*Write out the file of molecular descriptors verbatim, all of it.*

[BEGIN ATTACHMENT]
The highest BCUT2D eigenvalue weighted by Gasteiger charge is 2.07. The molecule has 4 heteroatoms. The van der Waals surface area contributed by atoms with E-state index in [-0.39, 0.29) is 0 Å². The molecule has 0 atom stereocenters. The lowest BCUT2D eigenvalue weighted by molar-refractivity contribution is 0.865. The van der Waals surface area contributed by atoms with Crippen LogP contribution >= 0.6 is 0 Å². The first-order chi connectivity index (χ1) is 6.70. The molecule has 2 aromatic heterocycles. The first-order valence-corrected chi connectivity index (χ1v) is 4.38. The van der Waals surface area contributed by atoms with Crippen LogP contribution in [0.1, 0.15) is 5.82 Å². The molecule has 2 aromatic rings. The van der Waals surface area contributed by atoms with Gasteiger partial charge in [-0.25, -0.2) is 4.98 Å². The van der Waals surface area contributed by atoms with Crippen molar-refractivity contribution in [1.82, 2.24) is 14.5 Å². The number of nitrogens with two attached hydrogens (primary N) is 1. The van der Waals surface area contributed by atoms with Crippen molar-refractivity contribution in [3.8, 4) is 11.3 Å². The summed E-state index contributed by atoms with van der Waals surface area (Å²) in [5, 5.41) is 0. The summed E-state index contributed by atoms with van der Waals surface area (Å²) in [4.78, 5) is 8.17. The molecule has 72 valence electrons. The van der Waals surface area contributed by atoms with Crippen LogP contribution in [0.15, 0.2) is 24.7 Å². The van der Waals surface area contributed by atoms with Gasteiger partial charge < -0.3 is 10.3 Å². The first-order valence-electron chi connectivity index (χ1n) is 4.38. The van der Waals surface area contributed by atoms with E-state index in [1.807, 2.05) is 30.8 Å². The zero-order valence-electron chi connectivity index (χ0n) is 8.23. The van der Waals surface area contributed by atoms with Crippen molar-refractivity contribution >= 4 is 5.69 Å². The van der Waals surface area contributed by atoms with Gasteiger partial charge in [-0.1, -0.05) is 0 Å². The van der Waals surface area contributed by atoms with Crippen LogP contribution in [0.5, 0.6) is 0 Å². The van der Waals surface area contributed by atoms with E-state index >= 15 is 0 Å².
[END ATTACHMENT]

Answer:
The highest BCUT2D eigenvalue weighted by Gasteiger charge is 2.07. The molecule has 4 heteroatoms. The van der Waals surface area contributed by atoms with E-state index in [-0.39, 0.29) is 0 Å². The molecule has 0 atom stereocenters. The lowest BCUT2D eigenvalue weighted by molar-refractivity contribution is 0.865. The van der Waals surface area contributed by atoms with Crippen LogP contribution >= 0.6 is 0 Å². The first-order chi connectivity index (χ1) is 6.70. The molecule has 2 aromatic heterocycles. The first-order valence-corrected chi connectivity index (χ1v) is 4.38. The van der Waals surface area contributed by atoms with Crippen LogP contribution in [0.1, 0.15) is 5.82 Å². The molecule has 2 aromatic rings. The van der Waals surface area contributed by atoms with Gasteiger partial charge in [-0.25, -0.2) is 4.98 Å². The van der Waals surface area contributed by atoms with Crippen molar-refractivity contribution in [1.82, 2.24) is 14.5 Å². The number of nitrogens with two attached hydrogens (primary N) is 1. The van der Waals surface area contributed by atoms with Crippen molar-refractivity contribution in [3.8, 4) is 11.3 Å². The summed E-state index contributed by atoms with van der Waals surface area (Å²) in [5, 5.41) is 0. The summed E-state index contributed by atoms with van der Waals surface area (Å²) in [4.78, 5) is 8.17. The molecule has 72 valence electrons. The van der Waals surface area contributed by atoms with Crippen LogP contribution in [0.15, 0.2) is 24.7 Å². The van der Waals surface area contributed by atoms with Gasteiger partial charge < -0.3 is 10.3 Å². The first-order valence-electron chi connectivity index (χ1n) is 4.38. The van der Waals surface area contributed by atoms with E-state index in [1.807, 2.05) is 30.8 Å². The zero-order valence-electron chi connectivity index (χ0n) is 8.23. The van der Waals surface area contributed by atoms with Crippen molar-refractivity contribution >= 4 is 5.69 Å². The van der Waals surface area contributed by atoms with Gasteiger partial charge in [-0.1, -0.05) is 0 Å². The van der Waals surface area contributed by atoms with Crippen LogP contribution in [0.5, 0.6) is 0 Å². The van der Waals surface area contributed by atoms with E-state index >= 15 is 0 Å².